Now, because you know the information really well and I know the information really well, because I’ve read the book so many times now, the flow of the information to me was really obvious. But to somebody who’d never seen that before, it wouldn’t be. So we decided to put in that helpful signposting. And then I tested it with a couple of people too. And I showed them ones without that and ones with it. And they all really liked the ones with… They found it helpful to have that clear signposting.
I don’t find the backwards and forwards nature frustrating because it was constructive. And it helped us, taking that time up front to get that chapter right, helped us speed up doing the rest of the chapters.
Because there were eight in total, so there were seven more drawings to do. If we hadn’t have done that, it would’ve taken much longer to complete those, if we hadn’t have put in the initial legwork on that first prototype chapter.
25:01 Oscar Trimboli
That was my really big learning too, the signposting is to use numerics. There’s sequence in numerics that people understand one starts here and then two goes there. The other piece of feedback was about, “Oscar, the information’s too dense. Give me some space to explore the idea a little further.” Again, face-to-face, the specificity is the playback of actual verbatim from people there. And I think this is one of the differences between live illustration and then illustrating the book.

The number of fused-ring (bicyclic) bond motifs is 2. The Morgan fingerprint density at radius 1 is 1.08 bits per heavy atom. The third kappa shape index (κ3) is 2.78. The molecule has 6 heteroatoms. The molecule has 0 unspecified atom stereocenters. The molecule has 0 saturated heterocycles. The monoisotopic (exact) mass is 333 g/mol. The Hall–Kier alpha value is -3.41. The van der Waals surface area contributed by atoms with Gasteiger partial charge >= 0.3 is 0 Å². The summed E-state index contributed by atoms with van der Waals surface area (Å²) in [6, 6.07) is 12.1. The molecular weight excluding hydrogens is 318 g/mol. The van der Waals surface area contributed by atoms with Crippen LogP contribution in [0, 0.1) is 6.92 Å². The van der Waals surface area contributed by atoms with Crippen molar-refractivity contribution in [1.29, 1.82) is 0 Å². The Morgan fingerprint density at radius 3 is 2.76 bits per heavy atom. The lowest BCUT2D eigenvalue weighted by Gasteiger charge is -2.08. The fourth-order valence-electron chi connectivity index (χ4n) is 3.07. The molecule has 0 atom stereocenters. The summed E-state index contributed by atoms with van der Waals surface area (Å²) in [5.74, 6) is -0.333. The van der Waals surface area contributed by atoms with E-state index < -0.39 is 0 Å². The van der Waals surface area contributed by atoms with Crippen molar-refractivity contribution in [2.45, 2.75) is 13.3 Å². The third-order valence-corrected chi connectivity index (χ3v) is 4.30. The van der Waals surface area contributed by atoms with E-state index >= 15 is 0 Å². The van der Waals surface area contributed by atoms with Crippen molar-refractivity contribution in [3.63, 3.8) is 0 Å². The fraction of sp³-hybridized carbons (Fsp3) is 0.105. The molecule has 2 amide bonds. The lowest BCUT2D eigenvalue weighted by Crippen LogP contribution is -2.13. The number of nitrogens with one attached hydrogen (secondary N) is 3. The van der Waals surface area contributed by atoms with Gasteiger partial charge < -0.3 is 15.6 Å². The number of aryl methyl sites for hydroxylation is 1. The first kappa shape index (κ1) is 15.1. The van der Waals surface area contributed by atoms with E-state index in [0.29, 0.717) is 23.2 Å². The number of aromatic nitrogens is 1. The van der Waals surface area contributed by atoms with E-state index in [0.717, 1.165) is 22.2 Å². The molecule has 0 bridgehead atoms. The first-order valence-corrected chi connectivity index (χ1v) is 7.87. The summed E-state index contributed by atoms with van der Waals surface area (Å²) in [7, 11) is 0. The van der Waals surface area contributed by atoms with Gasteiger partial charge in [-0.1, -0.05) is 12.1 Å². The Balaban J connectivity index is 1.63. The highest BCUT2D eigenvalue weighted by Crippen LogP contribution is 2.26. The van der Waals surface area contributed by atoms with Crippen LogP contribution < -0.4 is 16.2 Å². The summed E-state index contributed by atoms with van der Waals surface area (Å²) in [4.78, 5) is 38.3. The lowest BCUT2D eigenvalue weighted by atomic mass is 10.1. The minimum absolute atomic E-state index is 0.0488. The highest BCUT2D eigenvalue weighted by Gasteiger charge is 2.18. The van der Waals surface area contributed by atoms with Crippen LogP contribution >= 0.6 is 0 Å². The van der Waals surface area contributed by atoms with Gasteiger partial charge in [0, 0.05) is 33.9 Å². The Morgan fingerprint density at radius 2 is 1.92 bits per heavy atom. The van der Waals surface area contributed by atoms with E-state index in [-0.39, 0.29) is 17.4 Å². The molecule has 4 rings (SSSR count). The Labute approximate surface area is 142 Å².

25:40 Rebecca Lazenby
In some scenarios, when you’re working live, you can turn around and ask a clarifying question. And say,
- “Does this make sense where I’ve put this?
- Should this be over here?
- Should it be connected?
- How should this be connected?”
And people will engage with the work in that way. We didn’t have the luxury of that real time feedback. But I think that there wasn’t just a numerical sequence. There’s also a hierarchy in the design, the chapter headings, and then use some of the pull quotes. And I’ve written them in a different style to indicate where those things change.
White space part of it was just tricky because some of the chapters had so much information. What I had to do was reread the chapter and pull out what I thought was key. And then float that with you and then see whether we needed to add or take away. And, normally, we took more away. It relieved some of the pressure of trying to fit all those things in. Some things need to be spelled out with text. You can’t make everything into a graphic. But there were some things that I was able to synthesize down into a graphic, or make a little model of, which was a bit of a shortcut for the idea.